How to treat a migraine
Anyone who experiences migraines will know that they’re not just “bad headaches” – a migraine attack can cause very intense pain, nausea, vomiting and an upset tummy, as well as increased sensitivity to bright lights and loud noises. In other words, for some, it can be impossible to do anything while you’re having a migraine. The good news is, there are treatment options that can ease your symptoms during a migraine. There are also preventative options, which make you less likely to experience severe attacks. Read on to find out more.
Common treatments for migraines
To be most effective, these kind of painkillers, should be taken as soon as you feel a migraine coming on. If you wait until the pain has become more severe, it’s unlikely that you’ll feel any benefit. To speed up the process you can use soluble painkillers (i.e. ones that you dissolve in water) as these are absorbed by the body much quicker. Remember, although these painkillers may be available without a prescription but you’ll still need to take them as instructed on the pack. Don’t double up on doses or take anything that hasn’t been approved by your GP. You can always speak to a pharmacist for advice on the dose suitable for you.
What is an “overuse” or “painkiller” headache?
If you take painkillers frequently, there’s a risk that you’ll start having a ‘medication overuse headache’. To try and avoid this, it can be helpful to look for alternatives to standard pain relief, and to talk to your GP about migraine treatments that are more effective and which can bee taken less often.
Triptans for migraines
Triptans are the standard treatment for most people who have migraines. It’s thought that this medication works by narrowing the blood vessels around the brain, essentially reversing the effects of a migraine. As with over-the-counter painkillers, triptans should be taken at the beginning of a migraine attack, usually when your head begins to hurt. A second dose may be taken as per dosage guidelines on the pack. There can be some side effects associated with triptans, but these tend to be mild and improve with time. If the side effects are too strong or you don’t find the treatment effective, speak to your GP as they should be able to prescribe a different type of triptan.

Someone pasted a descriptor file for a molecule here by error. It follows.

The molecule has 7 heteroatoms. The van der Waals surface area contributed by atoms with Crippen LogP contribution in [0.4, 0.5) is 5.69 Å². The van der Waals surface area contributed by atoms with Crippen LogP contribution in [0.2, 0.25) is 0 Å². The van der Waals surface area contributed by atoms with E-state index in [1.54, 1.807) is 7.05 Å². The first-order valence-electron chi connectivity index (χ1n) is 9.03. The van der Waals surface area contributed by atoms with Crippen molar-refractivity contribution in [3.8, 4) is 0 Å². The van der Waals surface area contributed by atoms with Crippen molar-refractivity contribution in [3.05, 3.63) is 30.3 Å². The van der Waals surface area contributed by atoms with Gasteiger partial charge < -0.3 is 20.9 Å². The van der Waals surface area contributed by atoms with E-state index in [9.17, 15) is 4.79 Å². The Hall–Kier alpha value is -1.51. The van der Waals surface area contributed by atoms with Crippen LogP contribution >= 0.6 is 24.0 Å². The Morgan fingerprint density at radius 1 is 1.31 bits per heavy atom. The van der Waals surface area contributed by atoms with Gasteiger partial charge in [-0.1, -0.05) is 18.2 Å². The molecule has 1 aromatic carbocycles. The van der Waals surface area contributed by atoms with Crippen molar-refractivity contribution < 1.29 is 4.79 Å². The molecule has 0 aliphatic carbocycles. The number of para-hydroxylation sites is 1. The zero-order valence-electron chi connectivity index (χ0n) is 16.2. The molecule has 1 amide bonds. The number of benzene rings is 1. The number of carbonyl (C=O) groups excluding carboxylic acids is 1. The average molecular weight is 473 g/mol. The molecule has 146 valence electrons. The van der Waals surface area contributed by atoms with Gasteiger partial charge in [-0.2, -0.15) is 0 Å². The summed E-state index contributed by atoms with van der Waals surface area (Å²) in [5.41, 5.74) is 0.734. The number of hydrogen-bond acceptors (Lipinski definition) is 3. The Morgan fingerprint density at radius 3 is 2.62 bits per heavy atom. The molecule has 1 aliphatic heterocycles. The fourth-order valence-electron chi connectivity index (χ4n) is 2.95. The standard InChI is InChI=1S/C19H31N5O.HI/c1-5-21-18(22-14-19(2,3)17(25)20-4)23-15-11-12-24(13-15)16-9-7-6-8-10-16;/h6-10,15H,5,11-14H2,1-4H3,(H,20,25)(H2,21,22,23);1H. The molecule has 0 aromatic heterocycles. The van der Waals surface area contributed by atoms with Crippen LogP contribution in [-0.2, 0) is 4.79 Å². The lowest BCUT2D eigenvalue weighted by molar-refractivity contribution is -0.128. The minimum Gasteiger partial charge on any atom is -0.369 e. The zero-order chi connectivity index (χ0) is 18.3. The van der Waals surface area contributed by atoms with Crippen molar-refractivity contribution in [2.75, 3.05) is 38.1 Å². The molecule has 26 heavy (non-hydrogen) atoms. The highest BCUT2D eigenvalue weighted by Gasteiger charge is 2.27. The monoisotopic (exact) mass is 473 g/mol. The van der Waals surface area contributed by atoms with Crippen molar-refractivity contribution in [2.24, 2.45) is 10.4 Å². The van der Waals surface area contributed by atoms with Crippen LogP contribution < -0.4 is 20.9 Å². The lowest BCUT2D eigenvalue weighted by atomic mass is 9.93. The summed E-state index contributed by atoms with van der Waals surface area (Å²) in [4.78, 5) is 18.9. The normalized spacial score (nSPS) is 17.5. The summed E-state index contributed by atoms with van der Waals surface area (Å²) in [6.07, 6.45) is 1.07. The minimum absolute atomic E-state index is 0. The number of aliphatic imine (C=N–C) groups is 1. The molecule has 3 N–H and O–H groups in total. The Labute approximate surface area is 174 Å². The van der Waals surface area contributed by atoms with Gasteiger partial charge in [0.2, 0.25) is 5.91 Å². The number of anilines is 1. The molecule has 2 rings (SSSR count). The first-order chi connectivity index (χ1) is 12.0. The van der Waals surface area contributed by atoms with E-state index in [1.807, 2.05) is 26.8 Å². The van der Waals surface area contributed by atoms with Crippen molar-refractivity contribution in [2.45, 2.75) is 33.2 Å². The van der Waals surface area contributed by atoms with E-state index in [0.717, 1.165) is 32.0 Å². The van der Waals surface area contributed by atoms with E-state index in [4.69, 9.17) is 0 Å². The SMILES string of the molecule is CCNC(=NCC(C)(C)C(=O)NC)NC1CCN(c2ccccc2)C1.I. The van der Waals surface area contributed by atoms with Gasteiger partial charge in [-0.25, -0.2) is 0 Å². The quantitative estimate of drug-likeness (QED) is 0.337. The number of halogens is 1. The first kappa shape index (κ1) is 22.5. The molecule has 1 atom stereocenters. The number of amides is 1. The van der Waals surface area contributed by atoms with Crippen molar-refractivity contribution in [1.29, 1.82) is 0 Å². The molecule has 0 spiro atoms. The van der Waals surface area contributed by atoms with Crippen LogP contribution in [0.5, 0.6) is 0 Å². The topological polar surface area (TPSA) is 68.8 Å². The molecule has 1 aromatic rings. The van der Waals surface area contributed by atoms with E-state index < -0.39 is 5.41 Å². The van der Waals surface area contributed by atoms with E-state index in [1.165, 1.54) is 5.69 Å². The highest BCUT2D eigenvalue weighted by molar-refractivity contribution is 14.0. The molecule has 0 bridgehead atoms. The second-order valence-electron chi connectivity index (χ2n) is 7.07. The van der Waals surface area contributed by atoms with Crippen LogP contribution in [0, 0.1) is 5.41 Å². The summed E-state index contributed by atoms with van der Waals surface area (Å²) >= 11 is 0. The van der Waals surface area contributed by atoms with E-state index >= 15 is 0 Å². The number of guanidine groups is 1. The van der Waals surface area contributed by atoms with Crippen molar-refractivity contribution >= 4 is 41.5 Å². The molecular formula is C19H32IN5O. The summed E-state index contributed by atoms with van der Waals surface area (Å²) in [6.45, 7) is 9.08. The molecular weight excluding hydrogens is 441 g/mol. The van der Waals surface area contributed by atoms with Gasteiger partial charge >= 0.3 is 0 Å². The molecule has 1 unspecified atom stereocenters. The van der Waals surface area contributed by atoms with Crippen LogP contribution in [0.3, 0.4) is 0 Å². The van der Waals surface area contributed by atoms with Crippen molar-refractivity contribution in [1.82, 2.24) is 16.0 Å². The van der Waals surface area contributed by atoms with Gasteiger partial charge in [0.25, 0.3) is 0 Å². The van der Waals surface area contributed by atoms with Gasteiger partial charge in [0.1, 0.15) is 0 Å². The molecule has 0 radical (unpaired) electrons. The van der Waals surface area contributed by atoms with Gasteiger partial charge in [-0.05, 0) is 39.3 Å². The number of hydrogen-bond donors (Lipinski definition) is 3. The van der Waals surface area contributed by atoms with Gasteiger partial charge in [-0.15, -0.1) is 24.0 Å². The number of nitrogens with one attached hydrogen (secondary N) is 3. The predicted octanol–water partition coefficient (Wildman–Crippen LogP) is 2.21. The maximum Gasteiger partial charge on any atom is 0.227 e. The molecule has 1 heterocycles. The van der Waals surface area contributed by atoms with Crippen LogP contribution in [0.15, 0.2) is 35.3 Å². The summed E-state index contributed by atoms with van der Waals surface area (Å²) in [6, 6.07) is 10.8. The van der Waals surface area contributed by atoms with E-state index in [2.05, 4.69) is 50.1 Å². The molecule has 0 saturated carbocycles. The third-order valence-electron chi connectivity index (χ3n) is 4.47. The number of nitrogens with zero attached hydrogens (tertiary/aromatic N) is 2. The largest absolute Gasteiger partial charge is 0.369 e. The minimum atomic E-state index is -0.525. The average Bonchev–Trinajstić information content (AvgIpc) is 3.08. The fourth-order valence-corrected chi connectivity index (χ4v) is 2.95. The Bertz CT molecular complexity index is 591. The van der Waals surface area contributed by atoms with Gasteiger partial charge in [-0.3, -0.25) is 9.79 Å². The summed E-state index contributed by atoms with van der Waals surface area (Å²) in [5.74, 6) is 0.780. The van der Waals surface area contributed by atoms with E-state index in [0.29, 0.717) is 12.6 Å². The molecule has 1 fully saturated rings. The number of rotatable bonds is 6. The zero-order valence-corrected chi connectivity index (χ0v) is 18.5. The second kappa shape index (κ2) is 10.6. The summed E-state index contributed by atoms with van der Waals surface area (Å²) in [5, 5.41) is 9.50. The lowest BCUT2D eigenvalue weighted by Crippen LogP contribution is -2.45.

Antiemetics for a migraine with nausea
Antiemetics are medicines that prevent sickness – specifically nausea and vomiting. This is a treatment prescribed to people with migraine who experience sickness as one of their main symptoms. Normally you’ll want to take antiemetics when your symptoms begin, often at the same time as a painkiller or triptan.
Natural remedies for migraines
There are plenty of drug-free and natural remedies for migraines that can be used to treat and prevent migraines. These don’t involve medication, which means there’s no risk of developing a ‘medication overuse headache’. You might find that your symptoms are easiest to manage when you combine over-the-counter painkillers and prescription medication with these kinds of lifestyle changes and pain management techniques.
A TENS (transcutaneous electrical nerve stimulation) machine is a device that uses small electrical impulses to block pain signals going to the central nervous system, and is thought to also stimulate the production of the body’s natural painkiller, endorphins.
Normally, a TENS machine is used for arthritis, joint pain, sports injuries and period pain. However, it can also be used to treat pain during a migraine attack, provided the electrodes on the device aren’t placed on the neck or temples, or near the eyes.
Here at LloydsPharmacy we’ve developed our own TENS machine specially for use during migraines. The device attaches directly to the forehead and helps to treat pain during a attack and reduce the likelihood of future episodes.
Acupuncture for migraines